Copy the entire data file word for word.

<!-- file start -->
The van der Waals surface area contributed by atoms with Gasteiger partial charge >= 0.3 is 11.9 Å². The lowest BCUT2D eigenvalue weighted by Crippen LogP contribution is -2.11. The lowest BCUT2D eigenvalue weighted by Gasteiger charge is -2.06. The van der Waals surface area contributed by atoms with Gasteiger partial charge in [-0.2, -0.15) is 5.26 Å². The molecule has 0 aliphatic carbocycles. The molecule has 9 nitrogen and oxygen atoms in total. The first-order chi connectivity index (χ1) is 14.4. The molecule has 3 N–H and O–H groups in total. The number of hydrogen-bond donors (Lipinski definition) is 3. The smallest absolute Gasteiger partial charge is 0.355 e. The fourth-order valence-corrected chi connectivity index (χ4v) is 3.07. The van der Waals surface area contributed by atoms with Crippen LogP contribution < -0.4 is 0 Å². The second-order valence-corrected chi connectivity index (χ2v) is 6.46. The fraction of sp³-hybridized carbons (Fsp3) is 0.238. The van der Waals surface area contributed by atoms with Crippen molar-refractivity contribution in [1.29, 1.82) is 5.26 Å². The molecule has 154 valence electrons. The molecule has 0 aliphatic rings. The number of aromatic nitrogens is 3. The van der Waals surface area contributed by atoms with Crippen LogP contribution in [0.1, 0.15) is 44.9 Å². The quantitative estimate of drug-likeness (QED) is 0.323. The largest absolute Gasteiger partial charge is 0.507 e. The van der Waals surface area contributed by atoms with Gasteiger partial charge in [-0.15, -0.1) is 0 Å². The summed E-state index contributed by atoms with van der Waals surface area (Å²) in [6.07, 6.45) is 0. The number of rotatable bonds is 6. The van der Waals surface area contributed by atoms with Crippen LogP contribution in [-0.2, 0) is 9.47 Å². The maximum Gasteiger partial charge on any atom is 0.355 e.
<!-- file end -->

The van der Waals surface area contributed by atoms with Gasteiger partial charge >= 0.3 is 11.9 Å². The lowest BCUT2D eigenvalue weighted by Crippen LogP contribution is -2.11. The lowest BCUT2D eigenvalue weighted by Gasteiger charge is -2.06. The van der Waals surface area contributed by atoms with Gasteiger partial charge in [-0.2, -0.15) is 5.26 Å². The molecule has 0 aliphatic carbocycles. The molecule has 9 nitrogen and oxygen atoms in total. The first-order chi connectivity index (χ1) is 14.4. The molecule has 3 N–H and O–H groups in total. The number of hydrogen-bond donors (Lipinski definition) is 3. The smallest absolute Gasteiger partial charge is 0.355 e. The fourth-order valence-corrected chi connectivity index (χ4v) is 3.07. The van der Waals surface area contributed by atoms with Crippen LogP contribution < -0.4 is 0 Å². The second-order valence-corrected chi connectivity index (χ2v) is 6.46. The fraction of sp³-hybridized carbons (Fsp3) is 0.238. The van der Waals surface area contributed by atoms with Crippen molar-refractivity contribution in [1.29, 1.82) is 5.26 Å². The molecule has 154 valence electrons. The molecule has 0 aliphatic rings. The number of aromatic nitrogens is 3. The van der Waals surface area contributed by atoms with Crippen LogP contribution in [0.1, 0.15) is 44.9 Å². The quantitative estimate of drug-likeness (QED) is 0.323. The largest absolute Gasteiger partial charge is 0.507 e. The van der Waals surface area contributed by atoms with Gasteiger partial charge in [-0.15, -0.1) is 0 Å². The summed E-state index contributed by atoms with van der Waals surface area (Å²) in [6.07, 6.45) is 0. The number of rotatable bonds is 6. The van der Waals surface area contributed by atoms with Crippen LogP contribution in [-0.2, 0) is 9.47 Å². The maximum Gasteiger partial charge on any atom is 0.355 e.